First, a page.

3:57 AM  
Blogger Valentine Cawley said...

Karmeleon, you are full of paradoxes. If the trip were "in defiance and to prove herself" this would be PROOF that she was too immature to do the trip on her own. No 16 year old should be out on the ocean all alone...male or female...if they value their longevity. Her chance of death was significant. That isn't worth it, "to prove oneself"...it just proves that one lacks wisdom, of any kind, or any degree. It is just an unwise thing to do...foolish even.

Interestingly, professional yachtsmen were quoted to be in agreement with me, saying that it was "foolish" for her to be out there, on her own, "in winter". Even the professionals think it was idiotic.

8:32 AM  
Blogger Valentine Cawley said...

Thank you, Laconic for your comprehensive analysis of the situation: your words speak very clearly.

8:35 AM  
Blogger Karmeleon said...

She may still have wanted to go. I do have a 16yo, who thankfully is not the adventurous sort so I don't have to exercise any decision to chain her down, but I do know that if she wants to go on trips, she WANTS to go.

9:00 AM  
Blogger Valentine Cawley said...

Yes, Karmeleon, I understand the pressures children can sometimes exert to get their way...particularly older children. They may really want to do something, but sometimes you have to deploy your greater understanding of the world and its risks, to moderate these desires. That is what good - and wise - parenting is all about. If a child wants to jump off a cliff would you let them? Of course not. Abby's trip around the world is only a few times safer than that, in my view, and so nowhere near safe enough to allow her to do it...no matter how much of a fuss she puts up.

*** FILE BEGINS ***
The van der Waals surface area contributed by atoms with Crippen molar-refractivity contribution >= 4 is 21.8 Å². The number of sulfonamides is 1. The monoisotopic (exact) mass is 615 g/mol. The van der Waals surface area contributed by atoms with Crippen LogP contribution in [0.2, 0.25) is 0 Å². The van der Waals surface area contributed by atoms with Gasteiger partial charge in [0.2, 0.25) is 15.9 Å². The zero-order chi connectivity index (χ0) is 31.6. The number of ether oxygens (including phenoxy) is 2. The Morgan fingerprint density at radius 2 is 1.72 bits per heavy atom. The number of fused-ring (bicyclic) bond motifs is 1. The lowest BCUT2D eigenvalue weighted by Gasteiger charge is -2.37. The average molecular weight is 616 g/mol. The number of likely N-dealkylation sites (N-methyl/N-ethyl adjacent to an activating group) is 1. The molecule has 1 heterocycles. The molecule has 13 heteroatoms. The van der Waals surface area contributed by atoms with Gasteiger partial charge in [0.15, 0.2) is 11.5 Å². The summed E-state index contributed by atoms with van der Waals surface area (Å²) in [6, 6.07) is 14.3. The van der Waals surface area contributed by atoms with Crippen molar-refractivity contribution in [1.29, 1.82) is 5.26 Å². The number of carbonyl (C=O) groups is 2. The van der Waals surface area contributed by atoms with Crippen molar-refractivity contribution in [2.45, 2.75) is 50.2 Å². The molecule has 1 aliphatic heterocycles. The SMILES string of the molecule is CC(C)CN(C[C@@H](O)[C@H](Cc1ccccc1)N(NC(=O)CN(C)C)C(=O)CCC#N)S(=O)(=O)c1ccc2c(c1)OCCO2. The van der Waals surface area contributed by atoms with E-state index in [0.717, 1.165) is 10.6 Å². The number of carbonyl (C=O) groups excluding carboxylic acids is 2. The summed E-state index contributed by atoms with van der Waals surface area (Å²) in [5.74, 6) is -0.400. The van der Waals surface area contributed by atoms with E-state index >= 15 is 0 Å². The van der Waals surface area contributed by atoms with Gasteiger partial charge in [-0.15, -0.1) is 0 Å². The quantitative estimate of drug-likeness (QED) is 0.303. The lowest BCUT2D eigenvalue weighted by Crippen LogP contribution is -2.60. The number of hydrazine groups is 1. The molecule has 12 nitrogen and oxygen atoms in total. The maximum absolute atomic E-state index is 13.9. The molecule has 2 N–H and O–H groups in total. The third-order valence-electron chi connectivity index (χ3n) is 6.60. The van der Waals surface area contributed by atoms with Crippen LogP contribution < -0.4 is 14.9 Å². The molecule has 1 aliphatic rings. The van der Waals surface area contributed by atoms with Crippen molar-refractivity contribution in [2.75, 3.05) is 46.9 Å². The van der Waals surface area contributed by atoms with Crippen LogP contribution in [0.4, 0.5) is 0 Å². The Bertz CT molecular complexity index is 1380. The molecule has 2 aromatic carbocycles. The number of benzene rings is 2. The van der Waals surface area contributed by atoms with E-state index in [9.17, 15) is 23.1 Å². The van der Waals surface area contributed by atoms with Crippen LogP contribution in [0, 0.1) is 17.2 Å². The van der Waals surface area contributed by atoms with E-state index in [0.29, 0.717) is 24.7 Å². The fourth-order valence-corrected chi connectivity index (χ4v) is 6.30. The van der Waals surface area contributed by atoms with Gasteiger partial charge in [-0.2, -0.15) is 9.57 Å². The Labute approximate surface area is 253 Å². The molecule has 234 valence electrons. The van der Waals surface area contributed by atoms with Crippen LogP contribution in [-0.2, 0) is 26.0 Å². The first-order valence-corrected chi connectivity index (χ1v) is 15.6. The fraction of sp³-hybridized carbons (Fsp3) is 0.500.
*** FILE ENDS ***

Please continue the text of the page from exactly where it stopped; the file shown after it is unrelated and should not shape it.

I have a brother who wanted a motorbike when he was a teenager. My father absolutely refused to let him have one. In the end, he got him a car instead. Had he got him that motorbike, it is likely that my brother would be dead by now - since he likes to drive aggressively: try that everyday on a bike and see how long you will last.